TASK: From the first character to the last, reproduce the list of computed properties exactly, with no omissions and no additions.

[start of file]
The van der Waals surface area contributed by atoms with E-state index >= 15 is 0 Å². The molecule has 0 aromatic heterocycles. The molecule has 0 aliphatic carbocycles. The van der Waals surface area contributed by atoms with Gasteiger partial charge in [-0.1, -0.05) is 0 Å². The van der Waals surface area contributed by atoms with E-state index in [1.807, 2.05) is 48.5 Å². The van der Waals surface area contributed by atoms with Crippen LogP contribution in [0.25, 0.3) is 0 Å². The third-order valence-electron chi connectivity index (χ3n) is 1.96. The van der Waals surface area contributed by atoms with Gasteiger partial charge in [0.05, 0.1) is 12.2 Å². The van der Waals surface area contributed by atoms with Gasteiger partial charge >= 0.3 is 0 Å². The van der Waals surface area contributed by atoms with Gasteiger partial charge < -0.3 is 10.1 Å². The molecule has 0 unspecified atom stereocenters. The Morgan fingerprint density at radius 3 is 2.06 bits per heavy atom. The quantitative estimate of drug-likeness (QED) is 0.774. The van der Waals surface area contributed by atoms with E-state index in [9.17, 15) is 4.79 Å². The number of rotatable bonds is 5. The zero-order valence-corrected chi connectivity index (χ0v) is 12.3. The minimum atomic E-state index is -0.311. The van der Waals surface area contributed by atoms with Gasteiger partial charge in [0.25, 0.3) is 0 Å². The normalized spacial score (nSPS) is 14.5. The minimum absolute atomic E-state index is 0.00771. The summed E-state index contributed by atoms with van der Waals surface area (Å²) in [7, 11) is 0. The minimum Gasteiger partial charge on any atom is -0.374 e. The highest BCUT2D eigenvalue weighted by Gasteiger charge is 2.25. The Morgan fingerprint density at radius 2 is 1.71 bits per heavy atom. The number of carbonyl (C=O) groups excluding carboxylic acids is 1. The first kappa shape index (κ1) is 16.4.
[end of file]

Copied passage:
The van der Waals surface area contributed by atoms with E-state index >= 15 is 0 Å². The molecule has 0 aromatic heterocycles. The molecule has 0 aliphatic carbocycles. The van der Waals surface area contributed by atoms with Gasteiger partial charge in [-0.1, -0.05) is 0 Å². The van der Waals surface area contributed by atoms with E-state index in [1.807, 2.05) is 48.5 Å². The van der Waals surface area contributed by atoms with Crippen LogP contribution in [0.25, 0.3) is 0 Å². The third-order valence-electron chi connectivity index (χ3n) is 1.96. The van der Waals surface area contributed by atoms with Gasteiger partial charge in [0.05, 0.1) is 12.2 Å². The van der Waals surface area contributed by atoms with Gasteiger partial charge >= 0.3 is 0 Å². The van der Waals surface area contributed by atoms with Gasteiger partial charge < -0.3 is 10.1 Å². The molecule has 0 unspecified atom stereocenters. The Morgan fingerprint density at radius 3 is 2.06 bits per heavy atom. The quantitative estimate of drug-likeness (QED) is 0.774. The van der Waals surface area contributed by atoms with E-state index in [9.17, 15) is 4.79 Å². The number of rotatable bonds is 5. The zero-order valence-corrected chi connectivity index (χ0v) is 12.3. The minimum atomic E-state index is -0.311. The van der Waals surface area contributed by atoms with Gasteiger partial charge in [0.25, 0.3) is 0 Å². The normalized spacial score (nSPS) is 14.5. The minimum absolute atomic E-state index is 0.00771. The summed E-state index contributed by atoms with van der Waals surface area (Å²) in [7, 11) is 0. The minimum Gasteiger partial charge on any atom is -0.374 e. The highest BCUT2D eigenvalue weighted by Gasteiger charge is 2.25. The Morgan fingerprint density at radius 2 is 1.71 bits per heavy atom. The number of carbonyl (C=O) groups excluding carboxylic acids is 1. The first kappa shape index (κ1) is 16.4.